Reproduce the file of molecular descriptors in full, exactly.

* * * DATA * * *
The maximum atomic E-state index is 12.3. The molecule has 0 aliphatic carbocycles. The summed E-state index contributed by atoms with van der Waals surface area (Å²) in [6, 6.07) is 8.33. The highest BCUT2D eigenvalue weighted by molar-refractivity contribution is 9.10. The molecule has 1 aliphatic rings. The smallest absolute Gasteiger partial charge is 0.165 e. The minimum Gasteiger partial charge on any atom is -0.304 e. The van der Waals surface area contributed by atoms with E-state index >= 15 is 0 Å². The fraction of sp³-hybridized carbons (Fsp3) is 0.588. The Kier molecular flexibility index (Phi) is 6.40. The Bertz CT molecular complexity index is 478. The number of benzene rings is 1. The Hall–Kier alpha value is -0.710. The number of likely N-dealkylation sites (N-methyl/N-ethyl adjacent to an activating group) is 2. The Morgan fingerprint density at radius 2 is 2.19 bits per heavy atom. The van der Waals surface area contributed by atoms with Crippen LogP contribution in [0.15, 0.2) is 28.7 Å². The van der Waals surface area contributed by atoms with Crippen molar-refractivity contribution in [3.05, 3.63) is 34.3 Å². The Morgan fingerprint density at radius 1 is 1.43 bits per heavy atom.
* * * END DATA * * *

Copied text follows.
The maximum atomic E-state index is 12.3. The molecule has 0 aliphatic carbocycles. The summed E-state index contributed by atoms with van der Waals surface area (Å²) in [6, 6.07) is 8.33. The highest BCUT2D eigenvalue weighted by molar-refractivity contribution is 9.10. The molecule has 1 aliphatic rings. The smallest absolute Gasteiger partial charge is 0.165 e. The minimum Gasteiger partial charge on any atom is -0.304 e. The van der Waals surface area contributed by atoms with E-state index >= 15 is 0 Å². The fraction of sp³-hybridized carbons (Fsp3) is 0.588. The Kier molecular flexibility index (Phi) is 6.40. The Bertz CT molecular complexity index is 478. The number of benzene rings is 1. The Hall–Kier alpha value is -0.710. The number of likely N-dealkylation sites (N-methyl/N-ethyl adjacent to an activating group) is 2. The Morgan fingerprint density at radius 2 is 2.19 bits per heavy atom. The van der Waals surface area contributed by atoms with Crippen LogP contribution in [0.15, 0.2) is 28.7 Å². The van der Waals surface area contributed by atoms with Crippen molar-refractivity contribution in [3.05, 3.63) is 34.3 Å². The Morgan fingerprint density at radius 1 is 1.43 bits per heavy atom.